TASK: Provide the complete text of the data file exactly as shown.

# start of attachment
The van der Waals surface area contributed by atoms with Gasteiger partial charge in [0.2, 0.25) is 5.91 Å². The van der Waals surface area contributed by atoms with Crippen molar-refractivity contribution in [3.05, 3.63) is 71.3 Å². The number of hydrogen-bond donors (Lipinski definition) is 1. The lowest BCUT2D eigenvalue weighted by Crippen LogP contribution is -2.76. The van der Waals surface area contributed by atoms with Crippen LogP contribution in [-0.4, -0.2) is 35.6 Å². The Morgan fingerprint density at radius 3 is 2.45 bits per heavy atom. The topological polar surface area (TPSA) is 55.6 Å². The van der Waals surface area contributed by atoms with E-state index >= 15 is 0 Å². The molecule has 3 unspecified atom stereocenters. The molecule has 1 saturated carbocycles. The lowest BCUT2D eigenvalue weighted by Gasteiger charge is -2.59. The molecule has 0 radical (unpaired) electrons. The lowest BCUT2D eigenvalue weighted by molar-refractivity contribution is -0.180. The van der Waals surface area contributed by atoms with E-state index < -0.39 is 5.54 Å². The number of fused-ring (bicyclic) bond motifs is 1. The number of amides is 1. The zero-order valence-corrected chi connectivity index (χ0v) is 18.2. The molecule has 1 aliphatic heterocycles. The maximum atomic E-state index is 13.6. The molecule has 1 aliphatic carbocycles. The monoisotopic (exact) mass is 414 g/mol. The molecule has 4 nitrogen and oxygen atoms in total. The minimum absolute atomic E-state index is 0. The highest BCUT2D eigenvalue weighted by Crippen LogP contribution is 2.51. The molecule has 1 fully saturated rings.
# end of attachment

The van der Waals surface area contributed by atoms with Gasteiger partial charge in [0.2, 0.25) is 5.91 Å². The van der Waals surface area contributed by atoms with Crippen molar-refractivity contribution in [3.05, 3.63) is 71.3 Å². The number of hydrogen-bond donors (Lipinski definition) is 1. The lowest BCUT2D eigenvalue weighted by Crippen LogP contribution is -2.76. The van der Waals surface area contributed by atoms with Crippen LogP contribution in [-0.4, -0.2) is 35.6 Å². The Morgan fingerprint density at radius 3 is 2.45 bits per heavy atom. The topological polar surface area (TPSA) is 55.6 Å². The van der Waals surface area contributed by atoms with E-state index >= 15 is 0 Å². The molecule has 3 unspecified atom stereocenters. The molecule has 1 saturated carbocycles. The lowest BCUT2D eigenvalue weighted by Gasteiger charge is -2.59. The molecule has 0 radical (unpaired) electrons. The lowest BCUT2D eigenvalue weighted by molar-refractivity contribution is -0.180. The van der Waals surface area contributed by atoms with E-state index < -0.39 is 5.54 Å². The number of fused-ring (bicyclic) bond motifs is 1. The number of amides is 1. The zero-order valence-corrected chi connectivity index (χ0v) is 18.2. The molecule has 1 aliphatic heterocycles. The maximum atomic E-state index is 13.6. The molecule has 1 aliphatic carbocycles. The monoisotopic (exact) mass is 414 g/mol. The molecule has 4 nitrogen and oxygen atoms in total. The minimum absolute atomic E-state index is 0. The highest BCUT2D eigenvalue weighted by Crippen LogP contribution is 2.51. The molecule has 1 fully saturated rings.